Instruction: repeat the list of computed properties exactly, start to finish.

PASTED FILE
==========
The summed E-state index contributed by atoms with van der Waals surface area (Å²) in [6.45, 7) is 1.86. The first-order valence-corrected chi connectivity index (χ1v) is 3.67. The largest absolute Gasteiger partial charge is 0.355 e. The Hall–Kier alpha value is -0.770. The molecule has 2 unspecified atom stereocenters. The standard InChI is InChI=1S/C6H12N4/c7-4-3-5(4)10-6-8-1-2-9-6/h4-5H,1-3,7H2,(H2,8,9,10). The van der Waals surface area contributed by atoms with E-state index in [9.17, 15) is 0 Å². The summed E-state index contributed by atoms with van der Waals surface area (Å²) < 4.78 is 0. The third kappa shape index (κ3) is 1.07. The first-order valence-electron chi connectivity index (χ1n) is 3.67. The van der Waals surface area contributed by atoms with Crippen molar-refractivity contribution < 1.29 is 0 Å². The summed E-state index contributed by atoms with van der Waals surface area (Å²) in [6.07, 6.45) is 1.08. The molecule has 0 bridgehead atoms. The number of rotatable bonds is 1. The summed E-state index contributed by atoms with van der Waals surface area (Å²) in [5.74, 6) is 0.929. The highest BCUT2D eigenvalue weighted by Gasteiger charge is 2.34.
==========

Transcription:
The summed E-state index contributed by atoms with van der Waals surface area (Å²) in [6.45, 7) is 1.86. The first-order valence-corrected chi connectivity index (χ1v) is 3.67. The largest absolute Gasteiger partial charge is 0.355 e. The Hall–Kier alpha value is -0.770. The molecule has 2 unspecified atom stereocenters. The standard InChI is InChI=1S/C6H12N4/c7-4-3-5(4)10-6-8-1-2-9-6/h4-5H,1-3,7H2,(H2,8,9,10). The van der Waals surface area contributed by atoms with E-state index in [9.17, 15) is 0 Å². The summed E-state index contributed by atoms with van der Waals surface area (Å²) < 4.78 is 0. The third kappa shape index (κ3) is 1.07. The first-order valence-electron chi connectivity index (χ1n) is 3.67. The van der Waals surface area contributed by atoms with Crippen molar-refractivity contribution < 1.29 is 0 Å². The summed E-state index contributed by atoms with van der Waals surface area (Å²) in [6.07, 6.45) is 1.08. The molecule has 0 bridgehead atoms. The number of rotatable bonds is 1. The summed E-state index contributed by atoms with van der Waals surface area (Å²) in [5.74, 6) is 0.929. The highest BCUT2D eigenvalue weighted by Gasteiger charge is 2.34.